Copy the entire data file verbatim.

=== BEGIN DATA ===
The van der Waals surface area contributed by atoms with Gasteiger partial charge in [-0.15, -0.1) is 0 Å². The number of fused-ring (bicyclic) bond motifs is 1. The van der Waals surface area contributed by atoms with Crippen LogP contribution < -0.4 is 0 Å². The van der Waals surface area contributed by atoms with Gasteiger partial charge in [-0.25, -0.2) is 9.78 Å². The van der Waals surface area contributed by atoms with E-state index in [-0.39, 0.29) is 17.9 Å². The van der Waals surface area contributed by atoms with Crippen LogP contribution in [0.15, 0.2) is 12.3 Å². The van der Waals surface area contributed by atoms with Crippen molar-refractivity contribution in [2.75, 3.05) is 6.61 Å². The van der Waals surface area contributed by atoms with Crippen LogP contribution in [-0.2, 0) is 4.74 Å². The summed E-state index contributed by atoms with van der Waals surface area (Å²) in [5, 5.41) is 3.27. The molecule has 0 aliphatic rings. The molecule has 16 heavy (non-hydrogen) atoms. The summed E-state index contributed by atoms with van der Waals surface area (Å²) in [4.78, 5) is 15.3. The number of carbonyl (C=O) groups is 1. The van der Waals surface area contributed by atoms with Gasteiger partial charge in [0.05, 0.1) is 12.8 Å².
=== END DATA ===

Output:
The van der Waals surface area contributed by atoms with Gasteiger partial charge in [-0.15, -0.1) is 0 Å². The number of fused-ring (bicyclic) bond motifs is 1. The van der Waals surface area contributed by atoms with Crippen LogP contribution < -0.4 is 0 Å². The van der Waals surface area contributed by atoms with Gasteiger partial charge in [-0.25, -0.2) is 9.78 Å². The van der Waals surface area contributed by atoms with E-state index in [-0.39, 0.29) is 17.9 Å². The van der Waals surface area contributed by atoms with Crippen LogP contribution in [0.15, 0.2) is 12.3 Å². The van der Waals surface area contributed by atoms with Crippen molar-refractivity contribution in [2.75, 3.05) is 6.61 Å². The van der Waals surface area contributed by atoms with Crippen LogP contribution in [-0.2, 0) is 4.74 Å². The summed E-state index contributed by atoms with van der Waals surface area (Å²) in [5, 5.41) is 3.27. The molecule has 0 aliphatic rings. The molecule has 16 heavy (non-hydrogen) atoms. The summed E-state index contributed by atoms with van der Waals surface area (Å²) in [4.78, 5) is 15.3. The number of carbonyl (C=O) groups is 1. The van der Waals surface area contributed by atoms with Gasteiger partial charge in [0.05, 0.1) is 12.8 Å².